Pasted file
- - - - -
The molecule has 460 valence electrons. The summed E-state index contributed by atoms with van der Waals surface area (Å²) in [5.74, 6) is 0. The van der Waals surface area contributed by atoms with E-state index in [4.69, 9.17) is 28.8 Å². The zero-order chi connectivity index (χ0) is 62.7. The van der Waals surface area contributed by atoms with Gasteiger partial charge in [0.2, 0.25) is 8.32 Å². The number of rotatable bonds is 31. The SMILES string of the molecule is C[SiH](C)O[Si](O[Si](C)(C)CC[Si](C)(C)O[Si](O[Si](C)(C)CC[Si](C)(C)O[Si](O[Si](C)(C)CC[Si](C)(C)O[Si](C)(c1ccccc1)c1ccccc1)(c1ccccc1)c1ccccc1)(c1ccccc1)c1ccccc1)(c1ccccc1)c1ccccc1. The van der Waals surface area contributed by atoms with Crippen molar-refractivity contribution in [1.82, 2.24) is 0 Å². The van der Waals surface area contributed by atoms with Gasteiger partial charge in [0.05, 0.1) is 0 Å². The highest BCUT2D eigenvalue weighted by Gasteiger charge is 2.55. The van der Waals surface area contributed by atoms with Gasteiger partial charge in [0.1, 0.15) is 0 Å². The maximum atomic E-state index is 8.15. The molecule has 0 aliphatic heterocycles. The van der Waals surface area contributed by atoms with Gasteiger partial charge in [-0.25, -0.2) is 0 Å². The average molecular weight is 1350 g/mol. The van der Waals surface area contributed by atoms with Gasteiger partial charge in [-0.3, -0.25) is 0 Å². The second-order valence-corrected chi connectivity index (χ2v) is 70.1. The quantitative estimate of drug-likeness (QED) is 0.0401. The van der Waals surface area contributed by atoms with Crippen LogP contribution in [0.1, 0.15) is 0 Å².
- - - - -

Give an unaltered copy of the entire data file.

The molecule has 460 valence electrons. The summed E-state index contributed by atoms with van der Waals surface area (Å²) in [5.74, 6) is 0. The van der Waals surface area contributed by atoms with E-state index in [4.69, 9.17) is 28.8 Å². The zero-order chi connectivity index (χ0) is 62.7. The van der Waals surface area contributed by atoms with Gasteiger partial charge in [0.2, 0.25) is 8.32 Å². The number of rotatable bonds is 31. The SMILES string of the molecule is C[SiH](C)O[Si](O[Si](C)(C)CC[Si](C)(C)O[Si](O[Si](C)(C)CC[Si](C)(C)O[Si](O[Si](C)(C)CC[Si](C)(C)O[Si](C)(c1ccccc1)c1ccccc1)(c1ccccc1)c1ccccc1)(c1ccccc1)c1ccccc1)(c1ccccc1)c1ccccc1. The van der Waals surface area contributed by atoms with Crippen molar-refractivity contribution in [1.82, 2.24) is 0 Å². The van der Waals surface area contributed by atoms with Gasteiger partial charge in [0.05, 0.1) is 0 Å². The highest BCUT2D eigenvalue weighted by Gasteiger charge is 2.55. The van der Waals surface area contributed by atoms with Gasteiger partial charge in [0.1, 0.15) is 0 Å². The maximum atomic E-state index is 8.15. The molecule has 0 aliphatic heterocycles. The van der Waals surface area contributed by atoms with Gasteiger partial charge in [-0.25, -0.2) is 0 Å². The average molecular weight is 1350 g/mol. The van der Waals surface area contributed by atoms with Gasteiger partial charge in [-0.3, -0.25) is 0 Å². The second-order valence-corrected chi connectivity index (χ2v) is 70.1. The quantitative estimate of drug-likeness (QED) is 0.0401. The van der Waals surface area contributed by atoms with Crippen LogP contribution in [0.1, 0.15) is 0 Å².